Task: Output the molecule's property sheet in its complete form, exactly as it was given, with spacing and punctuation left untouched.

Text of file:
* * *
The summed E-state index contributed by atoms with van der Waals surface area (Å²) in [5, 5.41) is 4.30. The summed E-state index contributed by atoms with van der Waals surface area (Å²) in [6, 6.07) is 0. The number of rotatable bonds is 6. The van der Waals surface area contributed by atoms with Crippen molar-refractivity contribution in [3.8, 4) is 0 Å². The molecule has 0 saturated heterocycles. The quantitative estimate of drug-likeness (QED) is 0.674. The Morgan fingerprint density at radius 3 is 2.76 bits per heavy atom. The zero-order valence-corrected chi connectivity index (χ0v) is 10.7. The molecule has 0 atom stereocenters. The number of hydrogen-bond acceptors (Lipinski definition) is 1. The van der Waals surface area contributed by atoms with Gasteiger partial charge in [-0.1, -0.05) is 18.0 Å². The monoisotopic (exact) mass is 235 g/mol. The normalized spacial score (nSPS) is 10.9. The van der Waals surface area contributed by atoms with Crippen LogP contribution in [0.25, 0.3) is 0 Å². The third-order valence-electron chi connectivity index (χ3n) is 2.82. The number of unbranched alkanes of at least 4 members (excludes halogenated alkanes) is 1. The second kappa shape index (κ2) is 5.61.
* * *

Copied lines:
The summed E-state index contributed by atoms with van der Waals surface area (Å²) in [5, 5.41) is 4.30. The summed E-state index contributed by atoms with van der Waals surface area (Å²) in [6, 6.07) is 0. The number of rotatable bonds is 6. The van der Waals surface area contributed by atoms with Crippen molar-refractivity contribution in [3.8, 4) is 0 Å². The molecule has 0 saturated heterocycles. The quantitative estimate of drug-likeness (QED) is 0.674. The Morgan fingerprint density at radius 3 is 2.76 bits per heavy atom. The zero-order valence-corrected chi connectivity index (χ0v) is 10.7. The molecule has 0 atom stereocenters. The number of hydrogen-bond acceptors (Lipinski definition) is 1. The van der Waals surface area contributed by atoms with Gasteiger partial charge in [-0.1, -0.05) is 18.0 Å². The monoisotopic (exact) mass is 235 g/mol. The normalized spacial score (nSPS) is 10.9. The van der Waals surface area contributed by atoms with Crippen LogP contribution in [0.25, 0.3) is 0 Å². The third-order valence-electron chi connectivity index (χ3n) is 2.82. The number of unbranched alkanes of at least 4 members (excludes halogenated alkanes) is 1. The second kappa shape index (κ2) is 5.61.